Thoughts on Government surveillance
“If this government ever became a tyranny … the technological capacity that the intelligence community has given the government could enable it to impose total tyranny, and there would be no way to fight back, because the most careful effort to combine together in resistance to the government … is within the reach of the government to know.” – Senator Frank Church
If you are not wondering what the hell is going on with our government these days, or what the hell the government is doing to us, or where the hell all of this is going to lead, then you haven’t been paying attention. But make no mistake about it, this Big Brother, Big Government, Snoop/Spying/Prying into our lives started a long time before a 29 year old Booz Allen Hamilton hacker copied off a stack of his employer’s classified documents and flew west, leaving both his clandestine job and glamorous girlfriend in the jet vapors.
Citizens are now blogging, commenting, tweeting, and using all forms of media to express their shock and disdain for the apparent intrusion of the United States government into their personal lives. The scandal rages. Techie type analysts scramble to educate the masses about the nuances of government eavesdropping, hoping that perhaps a better understanding of ‘metadata’ will help assuage the concerns of The Public. Meanwhile, Edward Snowden, the aforementioned hacker, remains ensconced in a luxury Hong Kong hotel room, sitting high atop his stack of stolen documents as he lashes out at the Obama Administration for its failings:
“Obama’s campaign promises and election gave me faith that he would lead us toward fixing the problems he outlined in his quest for votes. Many Americans felt similarly. Unfortunately, shortly after assuming power, he closed the door on investigating systemic violations of law, deepened and expanded several abusive programs, and refused to spend the political capital to end the kind of human rights violations like we see in Guantanamo, where men still sit without charge…”
So how could such a condition come about? What of those great ‘checks and balances’ that we learned about in our tenth grade American Government classes? Aren’t those supposed to save us from tyranny? Or, perhaps it was the Bush Administration that set us upon this road to Orwellian doom.
Perhaps a good place to begin to understand our recent condition is by reading “The Puzzle Palace”, by James Bamford, an amazingly insightful and well researched book about the National Security Agency (NSA). This book takes the reader inside the NSA’s Ft. Meade, Maryland facility and documents in detail, the NSA’s intrusive, albeit effective, role in monitoring, if not influencing, international events, including the Iran-Contra affair, the downing of KAL flight 007 over the Kamchatka Peninsula by the Soviets, and the first Gulf War. It is important to note that this book was published in 1983.
Have our God-given rights been taken from us, in one fell swoop. Did the erosion start with a Republican President riding a nationwide ‘save-us-at-all-costs’ attitude that came about as a result of the worst terrorist attack on our soil in history? Were those same policies given a wink and a nod by our current POTUS?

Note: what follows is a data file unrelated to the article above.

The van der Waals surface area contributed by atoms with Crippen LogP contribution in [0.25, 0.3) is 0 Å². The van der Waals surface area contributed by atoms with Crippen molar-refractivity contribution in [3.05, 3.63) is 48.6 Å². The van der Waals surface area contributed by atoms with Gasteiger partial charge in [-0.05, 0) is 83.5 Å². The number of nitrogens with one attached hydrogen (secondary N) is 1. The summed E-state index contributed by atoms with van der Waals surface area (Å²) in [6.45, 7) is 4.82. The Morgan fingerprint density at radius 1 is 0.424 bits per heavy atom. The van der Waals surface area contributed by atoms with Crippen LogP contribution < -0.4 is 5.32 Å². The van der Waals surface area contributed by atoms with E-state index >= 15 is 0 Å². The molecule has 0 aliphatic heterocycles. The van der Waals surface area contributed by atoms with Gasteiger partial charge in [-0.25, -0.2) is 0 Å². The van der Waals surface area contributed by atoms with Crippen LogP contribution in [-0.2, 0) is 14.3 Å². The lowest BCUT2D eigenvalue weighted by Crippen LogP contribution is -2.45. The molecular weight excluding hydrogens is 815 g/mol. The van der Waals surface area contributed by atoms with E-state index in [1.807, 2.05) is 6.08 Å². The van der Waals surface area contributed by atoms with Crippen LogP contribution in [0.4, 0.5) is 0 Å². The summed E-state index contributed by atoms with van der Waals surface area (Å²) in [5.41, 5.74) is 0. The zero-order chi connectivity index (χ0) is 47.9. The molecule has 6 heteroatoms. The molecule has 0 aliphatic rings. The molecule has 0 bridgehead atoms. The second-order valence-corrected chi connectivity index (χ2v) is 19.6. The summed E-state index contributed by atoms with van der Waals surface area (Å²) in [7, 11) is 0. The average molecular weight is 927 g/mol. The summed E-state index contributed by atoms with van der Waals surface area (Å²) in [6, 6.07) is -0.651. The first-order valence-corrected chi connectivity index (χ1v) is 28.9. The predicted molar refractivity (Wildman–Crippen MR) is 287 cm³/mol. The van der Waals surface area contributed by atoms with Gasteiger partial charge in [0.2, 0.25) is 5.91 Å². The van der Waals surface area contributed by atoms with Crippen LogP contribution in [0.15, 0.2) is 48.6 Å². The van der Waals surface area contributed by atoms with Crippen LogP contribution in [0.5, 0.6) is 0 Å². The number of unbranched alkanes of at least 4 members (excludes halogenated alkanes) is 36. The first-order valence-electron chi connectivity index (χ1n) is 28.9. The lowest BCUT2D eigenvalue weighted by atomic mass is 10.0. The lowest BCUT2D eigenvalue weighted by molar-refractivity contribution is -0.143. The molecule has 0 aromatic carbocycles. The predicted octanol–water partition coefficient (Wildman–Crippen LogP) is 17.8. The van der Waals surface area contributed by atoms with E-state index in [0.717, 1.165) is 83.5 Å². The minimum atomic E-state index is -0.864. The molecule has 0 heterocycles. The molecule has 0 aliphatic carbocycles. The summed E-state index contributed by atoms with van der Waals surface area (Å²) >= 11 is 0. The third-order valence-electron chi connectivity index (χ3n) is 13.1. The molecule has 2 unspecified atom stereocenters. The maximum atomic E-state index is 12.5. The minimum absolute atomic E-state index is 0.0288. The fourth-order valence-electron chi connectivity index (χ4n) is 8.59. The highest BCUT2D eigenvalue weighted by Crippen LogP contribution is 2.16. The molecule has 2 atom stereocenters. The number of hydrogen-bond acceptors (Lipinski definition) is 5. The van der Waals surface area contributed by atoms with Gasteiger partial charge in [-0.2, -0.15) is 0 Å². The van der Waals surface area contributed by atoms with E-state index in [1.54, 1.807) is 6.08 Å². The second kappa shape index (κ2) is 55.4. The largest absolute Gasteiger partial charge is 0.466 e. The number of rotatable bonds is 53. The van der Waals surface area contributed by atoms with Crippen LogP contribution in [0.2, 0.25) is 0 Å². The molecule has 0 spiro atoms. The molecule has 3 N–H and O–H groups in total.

I think that the march of the government into our personal lives has not happened suddenly. It is just that are many more opportunities today for governmental abuse of power. In 1983, the internet was, for the average citizen, non-existent. Today we have cellular phones that revel our whereabouts, Facebook pages that record the minutia of our daily lives, and Linkedin pages that document business associates, and organizations. Mysterious magnetic strips on credit cards, and driver’s licenses, hold facts about us that sometimes even spouses do not know about. Our medical histories, where we spend our money, and where we travel to from the assumed anonymity of our computers, is all meticulously recorded and available for tracking should the ends justify the means.
This did not happen overnight. Many of us have remained silent for decades, not taking the opportunity to lash out when we could. Perhaps requiring urine testing as a condition of employment for even the most low-level, non-governmental position, was an intrusion we could have stopped had the outrage been great enough. But as a friend of mine smugly told me after submitting to such a test in order to get a relatively mundane clerical position, “I have nothing to hide. They can test me all they want.”
Meanwhile, in a report that I read today, Mr. Snowden still remains in hiding in his Hong Kong hotel, doing what he believes to be right and waiting for the fallout. Interesting, in a brief description of his days in hiding, it is reported that when he logs into his laptop, he does so under a hood, so as not to give the prying eyes of the NSA the opportunity to discern his password. And so the paranoia shall grow.